By BENJIE OLIVEROS
The Filipino people won its first battle against the impending imposition of e-martial law when the Supreme Court issued a TRO against the implementation of the Cybercrime Prevention Act of 2012. Now the Aquino government is confused as to what to do. Senate president Juan Ponce Enrile is passing the buck to the Supreme Court. He said any amendment to the controversial law should wait for the decision of the Supreme Court, which will hold its oral arguments on the 15 petitions on January 15, 2013. A gmanews.tv report quoted him as saying, “So we have enacted it into a law, let us not blame each other, lahat tayo nagkulang. Let the SC now make a decision.”
Malacañang, on the other hand, is urging lawmakers to pass amendments to the cybercrime law before the Supreme Court holds its hearings on the petitions. The bill’s principal author Senator Edgardo Angara, on the other hand, is confident that one of the most controversial provisions in the law – online libel – will be retained.
What do we make of this?
I say let us push for the scrapping of the law altogether. There is no sense in amending a law that serves to curtail our freedom of expression. Let us not let a law that restricts a medium that provides an opportunity for citizens to express their opinion on matters that affect them – from the laws, policies, and actions of the government and that of other countries, as well as international multilateral agencies, to culture and the arts – without fear of censorship. Let us not let a medium where the truth could be propagated, where the lives, issues, and struggles of the oppressed and exploited could be written about – without the impediments being imposed on corporate media – be impaired. We should not allow a law that, instead of empowering the Filipino people, provides those in government, as well as local and foreign big businesses such as mining and pesticide companies, with another weapon to harass those who expose their destructive and corrupt ways and to silence any opposition to their rule.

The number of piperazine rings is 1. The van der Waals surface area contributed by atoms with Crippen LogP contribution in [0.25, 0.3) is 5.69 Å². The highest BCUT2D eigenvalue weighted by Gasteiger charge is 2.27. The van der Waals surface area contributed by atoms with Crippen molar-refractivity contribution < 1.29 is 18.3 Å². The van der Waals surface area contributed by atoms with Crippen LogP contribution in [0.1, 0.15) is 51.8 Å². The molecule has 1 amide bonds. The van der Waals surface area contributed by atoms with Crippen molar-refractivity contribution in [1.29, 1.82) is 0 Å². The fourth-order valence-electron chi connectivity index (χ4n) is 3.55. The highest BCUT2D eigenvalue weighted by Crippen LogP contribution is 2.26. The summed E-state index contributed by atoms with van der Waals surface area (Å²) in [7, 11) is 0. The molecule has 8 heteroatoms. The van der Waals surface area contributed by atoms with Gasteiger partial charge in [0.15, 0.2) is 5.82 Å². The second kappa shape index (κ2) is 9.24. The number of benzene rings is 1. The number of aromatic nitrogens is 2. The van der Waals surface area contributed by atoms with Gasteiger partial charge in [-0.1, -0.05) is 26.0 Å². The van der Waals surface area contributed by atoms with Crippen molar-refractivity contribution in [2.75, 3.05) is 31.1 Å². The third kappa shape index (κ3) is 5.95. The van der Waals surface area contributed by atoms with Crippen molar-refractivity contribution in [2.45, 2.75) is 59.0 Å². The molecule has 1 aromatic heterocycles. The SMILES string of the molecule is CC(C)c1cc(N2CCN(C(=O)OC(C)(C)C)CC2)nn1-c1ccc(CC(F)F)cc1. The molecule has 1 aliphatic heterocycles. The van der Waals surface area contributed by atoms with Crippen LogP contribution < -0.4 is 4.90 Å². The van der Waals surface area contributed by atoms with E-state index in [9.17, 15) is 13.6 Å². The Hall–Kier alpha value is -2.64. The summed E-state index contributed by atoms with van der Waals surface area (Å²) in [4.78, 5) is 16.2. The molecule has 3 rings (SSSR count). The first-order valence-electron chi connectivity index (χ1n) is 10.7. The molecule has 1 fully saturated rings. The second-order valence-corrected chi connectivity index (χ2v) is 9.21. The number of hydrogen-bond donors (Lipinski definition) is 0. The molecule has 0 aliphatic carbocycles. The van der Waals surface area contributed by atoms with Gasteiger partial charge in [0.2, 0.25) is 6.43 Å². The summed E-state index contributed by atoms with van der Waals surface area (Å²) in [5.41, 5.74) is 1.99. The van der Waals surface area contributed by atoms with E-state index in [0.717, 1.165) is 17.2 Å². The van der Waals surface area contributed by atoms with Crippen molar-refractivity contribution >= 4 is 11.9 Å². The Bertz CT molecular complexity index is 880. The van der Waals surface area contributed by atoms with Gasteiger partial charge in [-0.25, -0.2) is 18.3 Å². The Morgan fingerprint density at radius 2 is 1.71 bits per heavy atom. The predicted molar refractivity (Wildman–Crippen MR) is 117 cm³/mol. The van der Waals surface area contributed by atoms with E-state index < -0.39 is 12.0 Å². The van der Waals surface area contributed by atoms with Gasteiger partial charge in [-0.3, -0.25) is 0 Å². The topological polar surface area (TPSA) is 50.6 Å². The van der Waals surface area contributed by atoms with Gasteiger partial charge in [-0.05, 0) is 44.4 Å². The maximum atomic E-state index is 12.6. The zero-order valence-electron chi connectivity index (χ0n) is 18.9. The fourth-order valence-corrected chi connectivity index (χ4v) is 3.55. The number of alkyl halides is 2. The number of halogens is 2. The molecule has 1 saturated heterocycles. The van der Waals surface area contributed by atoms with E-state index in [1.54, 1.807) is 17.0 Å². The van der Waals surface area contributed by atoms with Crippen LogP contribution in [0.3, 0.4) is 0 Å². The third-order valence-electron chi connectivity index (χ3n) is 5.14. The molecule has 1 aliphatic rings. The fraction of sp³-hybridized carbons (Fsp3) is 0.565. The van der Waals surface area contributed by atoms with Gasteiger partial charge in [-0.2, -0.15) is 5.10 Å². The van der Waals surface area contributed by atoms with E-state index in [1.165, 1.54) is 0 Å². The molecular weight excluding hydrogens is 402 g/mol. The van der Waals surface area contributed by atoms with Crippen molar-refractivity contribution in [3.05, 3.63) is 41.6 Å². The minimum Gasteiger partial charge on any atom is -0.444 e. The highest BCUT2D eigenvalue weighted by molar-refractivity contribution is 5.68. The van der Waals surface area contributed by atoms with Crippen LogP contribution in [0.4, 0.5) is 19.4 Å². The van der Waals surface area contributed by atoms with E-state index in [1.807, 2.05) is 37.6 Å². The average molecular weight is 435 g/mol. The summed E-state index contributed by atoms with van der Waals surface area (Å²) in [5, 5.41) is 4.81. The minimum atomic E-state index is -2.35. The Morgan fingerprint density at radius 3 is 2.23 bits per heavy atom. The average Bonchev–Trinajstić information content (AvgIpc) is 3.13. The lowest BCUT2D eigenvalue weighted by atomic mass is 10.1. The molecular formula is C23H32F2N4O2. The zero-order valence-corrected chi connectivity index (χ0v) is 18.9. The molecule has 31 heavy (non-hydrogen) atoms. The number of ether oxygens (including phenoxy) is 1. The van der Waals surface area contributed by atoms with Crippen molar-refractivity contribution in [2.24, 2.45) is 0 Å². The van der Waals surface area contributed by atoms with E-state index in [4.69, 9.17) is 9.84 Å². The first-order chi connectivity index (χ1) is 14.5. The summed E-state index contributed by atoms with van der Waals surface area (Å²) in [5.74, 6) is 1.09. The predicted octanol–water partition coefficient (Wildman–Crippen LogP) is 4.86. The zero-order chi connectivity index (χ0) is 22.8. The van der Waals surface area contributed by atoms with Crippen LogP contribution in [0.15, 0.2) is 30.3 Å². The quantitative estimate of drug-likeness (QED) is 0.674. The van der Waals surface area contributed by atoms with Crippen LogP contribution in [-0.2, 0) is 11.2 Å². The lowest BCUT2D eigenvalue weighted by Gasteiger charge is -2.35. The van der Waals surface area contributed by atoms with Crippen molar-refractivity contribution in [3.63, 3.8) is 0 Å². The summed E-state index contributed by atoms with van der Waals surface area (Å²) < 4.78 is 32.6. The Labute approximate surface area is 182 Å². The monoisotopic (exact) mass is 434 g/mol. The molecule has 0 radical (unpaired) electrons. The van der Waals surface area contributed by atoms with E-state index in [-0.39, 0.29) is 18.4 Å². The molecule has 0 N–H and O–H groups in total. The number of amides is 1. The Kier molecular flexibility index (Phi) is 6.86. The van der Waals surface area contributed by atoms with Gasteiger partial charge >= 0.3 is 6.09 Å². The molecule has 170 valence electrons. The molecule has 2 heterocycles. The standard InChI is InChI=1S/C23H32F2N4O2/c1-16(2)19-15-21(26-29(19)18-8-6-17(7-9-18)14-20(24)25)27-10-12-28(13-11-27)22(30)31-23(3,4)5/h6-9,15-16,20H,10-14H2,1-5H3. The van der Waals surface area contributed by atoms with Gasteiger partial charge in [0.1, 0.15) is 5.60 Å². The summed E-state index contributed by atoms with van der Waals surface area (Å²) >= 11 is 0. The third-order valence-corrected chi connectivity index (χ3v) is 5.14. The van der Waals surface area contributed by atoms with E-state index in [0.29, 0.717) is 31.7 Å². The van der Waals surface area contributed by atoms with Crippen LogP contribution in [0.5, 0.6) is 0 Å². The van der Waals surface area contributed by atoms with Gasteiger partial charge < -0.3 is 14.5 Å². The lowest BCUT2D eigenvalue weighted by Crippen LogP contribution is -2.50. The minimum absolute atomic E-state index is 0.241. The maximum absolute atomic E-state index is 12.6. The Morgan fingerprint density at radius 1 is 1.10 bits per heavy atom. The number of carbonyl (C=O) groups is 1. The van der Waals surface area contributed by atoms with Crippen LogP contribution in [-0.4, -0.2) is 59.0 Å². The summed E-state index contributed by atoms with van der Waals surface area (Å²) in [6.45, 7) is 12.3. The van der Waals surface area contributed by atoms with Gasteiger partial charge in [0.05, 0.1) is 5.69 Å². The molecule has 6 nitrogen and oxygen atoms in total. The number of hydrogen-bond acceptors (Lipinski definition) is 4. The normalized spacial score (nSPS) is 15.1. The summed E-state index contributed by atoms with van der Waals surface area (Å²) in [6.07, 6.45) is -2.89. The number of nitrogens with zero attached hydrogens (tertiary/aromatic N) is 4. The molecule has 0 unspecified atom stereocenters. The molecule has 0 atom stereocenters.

In the first place, if the real intent of the Aquino government in passing the cybercrime law is to curb child pornography, shut down cybersex dens, and put a stop to the violence being committed against women through the posting of compromising videos on the internet, it should have just amended Republic Act No. 9262 or the Anti-Violence against Women and Children Law and Republic Act No. 9208 or the Anti-Trafficking in Persons Law. If this does not suffice, it should have passed a law specifically to address this issue.
The US passed cybercrime laws that cover fraud – because identity fraud is a common crime there – child pornography, and copyright infringement (for very obvious reasons.)
But the Aquino government passed an all-encompassing law that curtails the freedom of expression by giving it the power to monitor traffic data, restrict access to websites, and provides it with another weapon to silence critics: cyber-libel. It even increased the penalties by one degree higher.
One could not help but think that the real intent in passing the controversial law is similar to the basis why China is blocking access to Facebook. It is also not a coincidence that a study by the Dubai School of Government revealed that social media such as Facebook and Twitter was effectively used by activists during the Arab Spring uprisings to organize and spread awareness about protests.
The reason behind the passing of the Cybercrime Prevention Act of 2012 is suspect and its basic framework fundamentally flawed.
The law that we need is one that guarantees and expands access to the internet not one that curtails it. Let us not stop until this oppressive law is repealed and we have effectively put an end to the threat of “cyber-authoritarianism.”